Certain drugs result in shooting pain or numbness in your fingers and toes. This pain is caused by the nerves. Fortunately, it does go away within a few weeks after your chemotherapy is done. Meanwhile, muscle pain causes numbness or pain in various muscles around your body.
Let your physician know if you experience pain. They may prescribe mild pain relievers or alter your treatment to reduce pain. Your physician may also suggest additional treatments designed to reduce pain.
Taking pain medication and keeping your physician informed about your pain is the best way to handle this side effect. There are certain pain management techniques you can try as well. Komen has a great resource about managing pain related to lymphedema, chemotherapy, and radiation therapy that you may want to check out.
Mouth and Throat Sores
These types of sores develop when the tissue in your mouth and throat are damaged by the chemotherapy drugs. And they can make eating and drinking painful and difficult.
Mouth and throat sores disappear once your chemotherapy is done. But since they make basic activities difficult, you should talk to your physician if any show up. They can prescribe you medication to relieve and treat the sores or a special mouthwash.
There are several additional short-term side effects of chemotherapy that we did not cover. Feel free to check here to read more about these side effects and how to handle them.
Radiation Therapy Side Effects
Radiation therapy side effects typically start showing up during the first few weeks of treatment. And short-term side effects last for a few weeks after treatment.
Fatigue, nausea, and pain are all common side effects of radiation therapy. While major hair loss is not a problem with radiation therapy, some individuals do lose hair on the chest and under the arm. However, this is more of a problem for men. Since we discussed these side effects earlier on, we won’t go over management techniques again.
Still, there are a few side effects that are exclusive to radiation therapy
Skin reactions are one of the most frequent side effects of radiation therapy. During treatment, the radiotherapy beam can damage the skin. The extend of this damage depends on the radiotherapy dose, treatment duration, and location. Your skin type can also affect the level of damage your experience, as can your weight and age.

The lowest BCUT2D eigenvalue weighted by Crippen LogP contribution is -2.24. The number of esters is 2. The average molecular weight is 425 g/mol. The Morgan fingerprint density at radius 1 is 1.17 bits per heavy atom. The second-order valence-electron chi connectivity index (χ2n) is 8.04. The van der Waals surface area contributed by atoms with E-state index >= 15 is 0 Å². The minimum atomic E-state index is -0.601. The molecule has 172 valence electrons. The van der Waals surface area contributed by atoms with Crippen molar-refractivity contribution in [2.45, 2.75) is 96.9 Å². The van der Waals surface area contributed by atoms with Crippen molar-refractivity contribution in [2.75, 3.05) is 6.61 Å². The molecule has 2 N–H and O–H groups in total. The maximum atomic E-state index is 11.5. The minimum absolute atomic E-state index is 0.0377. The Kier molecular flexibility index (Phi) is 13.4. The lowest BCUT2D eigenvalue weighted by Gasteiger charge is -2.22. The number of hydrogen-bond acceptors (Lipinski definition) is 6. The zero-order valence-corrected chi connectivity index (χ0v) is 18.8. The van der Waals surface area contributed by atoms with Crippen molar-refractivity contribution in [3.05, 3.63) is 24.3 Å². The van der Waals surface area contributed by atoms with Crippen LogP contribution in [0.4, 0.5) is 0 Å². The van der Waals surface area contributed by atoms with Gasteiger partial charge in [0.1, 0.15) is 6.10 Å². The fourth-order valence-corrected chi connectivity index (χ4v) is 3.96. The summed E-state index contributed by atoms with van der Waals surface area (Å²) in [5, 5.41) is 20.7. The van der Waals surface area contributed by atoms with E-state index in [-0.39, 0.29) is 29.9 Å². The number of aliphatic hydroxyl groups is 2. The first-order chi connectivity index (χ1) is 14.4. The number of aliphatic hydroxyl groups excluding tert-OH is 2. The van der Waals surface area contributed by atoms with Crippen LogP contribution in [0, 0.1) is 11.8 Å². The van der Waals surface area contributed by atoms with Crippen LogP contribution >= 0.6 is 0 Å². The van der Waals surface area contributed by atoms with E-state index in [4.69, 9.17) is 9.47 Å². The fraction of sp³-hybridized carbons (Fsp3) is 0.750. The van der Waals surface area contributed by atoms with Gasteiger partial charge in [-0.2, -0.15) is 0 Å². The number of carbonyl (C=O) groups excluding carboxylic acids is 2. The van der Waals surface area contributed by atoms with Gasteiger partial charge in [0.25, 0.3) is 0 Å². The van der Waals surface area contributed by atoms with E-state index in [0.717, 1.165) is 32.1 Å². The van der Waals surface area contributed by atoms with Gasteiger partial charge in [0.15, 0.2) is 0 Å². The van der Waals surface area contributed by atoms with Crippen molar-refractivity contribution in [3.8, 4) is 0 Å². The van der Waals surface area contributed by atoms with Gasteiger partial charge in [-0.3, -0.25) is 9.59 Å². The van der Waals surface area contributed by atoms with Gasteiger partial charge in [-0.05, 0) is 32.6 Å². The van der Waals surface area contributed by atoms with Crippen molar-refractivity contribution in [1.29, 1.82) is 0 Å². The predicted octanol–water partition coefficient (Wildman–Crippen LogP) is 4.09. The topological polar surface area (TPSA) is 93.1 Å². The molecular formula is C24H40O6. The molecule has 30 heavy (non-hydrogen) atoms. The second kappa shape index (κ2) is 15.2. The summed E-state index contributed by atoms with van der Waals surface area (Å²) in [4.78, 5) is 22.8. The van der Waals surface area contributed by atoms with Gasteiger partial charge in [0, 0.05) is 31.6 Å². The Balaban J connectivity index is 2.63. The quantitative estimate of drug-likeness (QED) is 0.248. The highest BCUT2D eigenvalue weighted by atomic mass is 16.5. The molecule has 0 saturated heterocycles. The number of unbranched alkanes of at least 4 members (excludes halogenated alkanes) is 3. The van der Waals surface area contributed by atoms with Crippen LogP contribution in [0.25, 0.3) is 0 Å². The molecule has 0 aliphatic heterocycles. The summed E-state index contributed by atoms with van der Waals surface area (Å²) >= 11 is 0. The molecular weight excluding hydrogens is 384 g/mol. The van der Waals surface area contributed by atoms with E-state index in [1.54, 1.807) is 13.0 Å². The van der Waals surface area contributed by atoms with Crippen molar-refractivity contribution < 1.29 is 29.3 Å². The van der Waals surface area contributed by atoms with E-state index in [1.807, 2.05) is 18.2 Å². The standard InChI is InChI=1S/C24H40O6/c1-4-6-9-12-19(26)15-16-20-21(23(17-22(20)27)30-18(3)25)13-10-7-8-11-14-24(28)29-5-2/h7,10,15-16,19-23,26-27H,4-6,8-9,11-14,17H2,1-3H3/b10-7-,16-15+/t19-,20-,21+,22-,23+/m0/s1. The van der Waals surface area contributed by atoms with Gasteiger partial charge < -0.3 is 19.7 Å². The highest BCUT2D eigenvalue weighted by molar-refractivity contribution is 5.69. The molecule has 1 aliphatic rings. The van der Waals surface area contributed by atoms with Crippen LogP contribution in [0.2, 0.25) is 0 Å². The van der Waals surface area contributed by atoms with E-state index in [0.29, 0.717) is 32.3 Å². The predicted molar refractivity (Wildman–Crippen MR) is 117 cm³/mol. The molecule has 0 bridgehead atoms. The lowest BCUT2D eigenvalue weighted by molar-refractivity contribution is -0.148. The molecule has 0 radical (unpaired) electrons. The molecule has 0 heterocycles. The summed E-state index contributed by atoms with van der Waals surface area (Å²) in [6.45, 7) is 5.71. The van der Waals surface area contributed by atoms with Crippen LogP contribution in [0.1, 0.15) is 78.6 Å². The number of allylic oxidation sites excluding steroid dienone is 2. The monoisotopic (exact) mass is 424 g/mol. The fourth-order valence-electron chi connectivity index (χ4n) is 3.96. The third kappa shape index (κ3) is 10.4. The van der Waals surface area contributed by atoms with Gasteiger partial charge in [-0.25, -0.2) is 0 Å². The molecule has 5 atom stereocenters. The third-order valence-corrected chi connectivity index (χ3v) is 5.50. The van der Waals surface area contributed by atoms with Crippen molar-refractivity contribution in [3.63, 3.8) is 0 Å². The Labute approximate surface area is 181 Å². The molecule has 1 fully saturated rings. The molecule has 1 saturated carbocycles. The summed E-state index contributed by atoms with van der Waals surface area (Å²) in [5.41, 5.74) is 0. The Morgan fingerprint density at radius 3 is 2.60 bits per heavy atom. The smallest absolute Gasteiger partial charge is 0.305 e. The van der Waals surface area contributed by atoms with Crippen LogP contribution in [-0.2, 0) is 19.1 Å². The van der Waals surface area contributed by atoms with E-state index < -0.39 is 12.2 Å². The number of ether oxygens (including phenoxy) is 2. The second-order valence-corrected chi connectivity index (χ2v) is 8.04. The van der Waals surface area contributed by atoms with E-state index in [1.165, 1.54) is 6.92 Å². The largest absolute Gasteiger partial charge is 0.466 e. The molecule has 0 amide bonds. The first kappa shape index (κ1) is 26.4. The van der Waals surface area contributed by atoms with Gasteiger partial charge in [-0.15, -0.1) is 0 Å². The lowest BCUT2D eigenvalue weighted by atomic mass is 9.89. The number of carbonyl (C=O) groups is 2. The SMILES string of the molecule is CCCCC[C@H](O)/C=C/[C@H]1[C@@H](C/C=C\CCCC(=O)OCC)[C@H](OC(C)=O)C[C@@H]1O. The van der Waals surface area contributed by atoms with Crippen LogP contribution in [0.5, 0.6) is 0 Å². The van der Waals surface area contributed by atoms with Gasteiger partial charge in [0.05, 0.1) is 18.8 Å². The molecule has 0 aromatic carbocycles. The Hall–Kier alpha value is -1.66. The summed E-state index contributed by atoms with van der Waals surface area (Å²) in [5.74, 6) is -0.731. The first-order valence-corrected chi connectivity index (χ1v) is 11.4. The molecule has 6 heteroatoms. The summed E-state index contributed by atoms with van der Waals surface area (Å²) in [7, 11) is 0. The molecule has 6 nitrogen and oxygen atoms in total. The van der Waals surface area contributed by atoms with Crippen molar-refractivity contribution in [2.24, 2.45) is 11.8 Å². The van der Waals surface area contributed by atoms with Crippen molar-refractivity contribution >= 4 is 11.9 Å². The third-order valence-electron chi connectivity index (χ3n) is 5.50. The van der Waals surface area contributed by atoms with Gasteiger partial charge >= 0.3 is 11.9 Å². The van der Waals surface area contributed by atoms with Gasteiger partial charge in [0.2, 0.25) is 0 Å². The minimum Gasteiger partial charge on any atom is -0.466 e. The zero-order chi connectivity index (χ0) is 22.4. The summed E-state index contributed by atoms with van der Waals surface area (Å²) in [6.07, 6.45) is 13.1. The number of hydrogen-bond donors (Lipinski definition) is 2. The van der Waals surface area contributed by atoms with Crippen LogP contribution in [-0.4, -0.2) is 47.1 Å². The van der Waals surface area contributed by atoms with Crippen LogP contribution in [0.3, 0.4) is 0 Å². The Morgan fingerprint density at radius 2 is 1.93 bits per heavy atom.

Most skin reactions start appearing within 10 to 14 days after treatment is done. The area being treated may become pinker or darker and may feel more tender. Some women also experience peeling or flaking of the skin. Basically, the skin reactions caused by radiation therapy are similar to a sunburn.
As always, tell your physician about any skin problems. Certain creams can reduce discomfort and prevent certain skin reactions. You should also start taking special care of your skin to reduce pain. Carefully wash the treated area with warm water and start using non-perfumed deodorants. You should also avoid exposing the area to extreme temperatures and sun rays. Wearing softer bras or vests can also help since they reduce the amount of rubbing that occurs around the breast.
Swelling of the Breast
Radiation therapy may also result in a swelling of your beast. If your breast or chest appear swollen at any point during treatment, let your physician know. They may need to test you for lymphoedema, a potential long-term side of certain breast cancer treatments. Most swelling goes away a few weeks following radiation treatment.
Hormone Therapy Side Effects
Compared to radiation therapy and chemotherapy, the short-term side effects of hormone therapy may seem mild. All of the hormone therapy side effects can be managed and they generally improve over time.
Some of the most common side effects of hormone therapy are similar to the symptoms of menopause. You may start experiencing hot flashes or night sweats during your treatment phase. Mood changes and vaginal dryness are also fairly common. Since these issues are so similar to menopause symptoms, there are plenty of options out there to treat and manage them. You can find a few examples here.
Hormone therapy may also cause nausea and joint pain. But we discussed how to manage these problems earlier on.
Regardless of the specific side effects you experience, talk to your physician and hormone therapy specialist. They will be able to provide you with personalized management methods. Further, the side effects of hormone therapy may make you less likely to continue your treatment. Before stopping hormone therapy, discuss the problems with your physician to see whether there are other treatment options available.